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FAFSA 101: Everything You Need to Know

FAFSA 101: Everything You Need to Know

FAFSA 101: Everything You Need to Know

The FAFSA opens on October 1 every year and you must re-submit an application every year you’re in school to claim your benefits. Check the website payday loans Kansas to ensure you submit your applications before the deadline on June 30.

Applying for the FAFSA is the first place you should turn to for help to cover the costs of your college education. These loans are divided into subsidized and unsubsidized options, which carry different terms based on financial need.

Note: Not everyone is eligible for federal financial student aid. Among other requirements, students must be U.S. citizens or eligible residents. DACA recipients are not eligible for federal loans, though DACA recipients and international students who find themselves in need of financial assistance may be eligible for private student loans with Ascent.

Both subsidized and unsubsidized loans are sometimes called Stafford loans. Some students may qualify for one or both, depending on your financial situation. Let’s break each one down:

Direct Subsidized Loans

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  • Undergraduate school, community colleges, or trade schools
  • Based on financial need
  • Amount offered determined by your school
  • The Department of Education pays interest while you study at least half-time, for six months after you leave school, and during any periods of deferment

Direct Unsubsidized Loans

  • Not based on financial need
  • Interest accrues while in school with no grace period. For most federal student loans, you have a six-month grace period before you have to begin making payments. This grace period gives you time to get financially settled and to select your repayment plan.

What is FAFSA? When is it due? Find answers to these questions and more in our FAFSA 101 crash course.

Private Student Loans

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Private school loans can be used to fill the gap between the cost of your education and the amount you receive from completing the FAFSA. You should also exhaust your scholarship, grant, and federal options before applying for private student loans.

Unlike federal student loans, you typically need to meet lender-specific criteria and undergo a credit check when applying for a private student loan. These circumstances may vary depending on the private student loan company you choose to work with.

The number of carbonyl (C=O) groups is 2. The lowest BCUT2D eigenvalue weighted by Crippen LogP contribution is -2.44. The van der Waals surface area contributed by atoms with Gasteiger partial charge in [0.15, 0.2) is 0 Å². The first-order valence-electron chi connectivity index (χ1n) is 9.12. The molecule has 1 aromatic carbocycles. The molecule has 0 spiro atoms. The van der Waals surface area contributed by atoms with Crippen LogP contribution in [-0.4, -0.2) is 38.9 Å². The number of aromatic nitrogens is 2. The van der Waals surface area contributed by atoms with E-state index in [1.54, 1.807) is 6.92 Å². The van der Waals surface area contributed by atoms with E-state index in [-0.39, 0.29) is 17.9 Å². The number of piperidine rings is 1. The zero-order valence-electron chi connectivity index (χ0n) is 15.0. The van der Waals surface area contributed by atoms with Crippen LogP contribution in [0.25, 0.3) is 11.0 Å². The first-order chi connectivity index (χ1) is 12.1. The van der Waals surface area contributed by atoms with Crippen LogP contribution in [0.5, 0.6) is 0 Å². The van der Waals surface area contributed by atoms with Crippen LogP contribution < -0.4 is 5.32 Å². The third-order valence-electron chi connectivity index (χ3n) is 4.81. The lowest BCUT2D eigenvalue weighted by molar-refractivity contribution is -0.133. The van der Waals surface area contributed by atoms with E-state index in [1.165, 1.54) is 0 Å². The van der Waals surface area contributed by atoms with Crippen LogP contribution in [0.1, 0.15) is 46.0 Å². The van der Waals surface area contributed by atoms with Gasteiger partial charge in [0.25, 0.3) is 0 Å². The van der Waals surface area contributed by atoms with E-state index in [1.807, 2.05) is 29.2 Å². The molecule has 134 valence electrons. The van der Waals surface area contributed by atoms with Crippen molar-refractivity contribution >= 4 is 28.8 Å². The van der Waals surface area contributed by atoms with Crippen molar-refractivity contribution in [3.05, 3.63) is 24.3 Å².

However, private student loan companies may offer more flexible repayment options compared to federal loans. Another big difference is that private loans often provide the option of variable interest rates, which means your rates may increase or decrease based on ount of the loan you’re responsible for repaying, but may be beneficial if federal loan interest rates increase over the course of your loan.

Variable rates aren’t offered for federal loans, which means if federal student loan interest rates go down, you’re stuck with your initial loan rate.

Now that we’ve covered the basics of financial aid, let’s dive into understanding how a private student loan works and why it can be an important factor in making college work for you.

What to Look for in a Private Student Loan

Once you’ve applied for and accepted any scholarships, grants, and federal loans, your next step should be to compare this total award amount, or the breakdown of the types and amounts of aid being offered, with your expected college expenses.

If you haven’t secured enough money to cover the cost of tuition, room and board, books, and other expenses, and you’re left to pay out of pocket, a private student loan may help you cover this gap.

Keep in mind, not all loans are created equal, and research is essential. It’s important to choose the loan provider that you’re eligible to apply for with loan options that can meet your needs.

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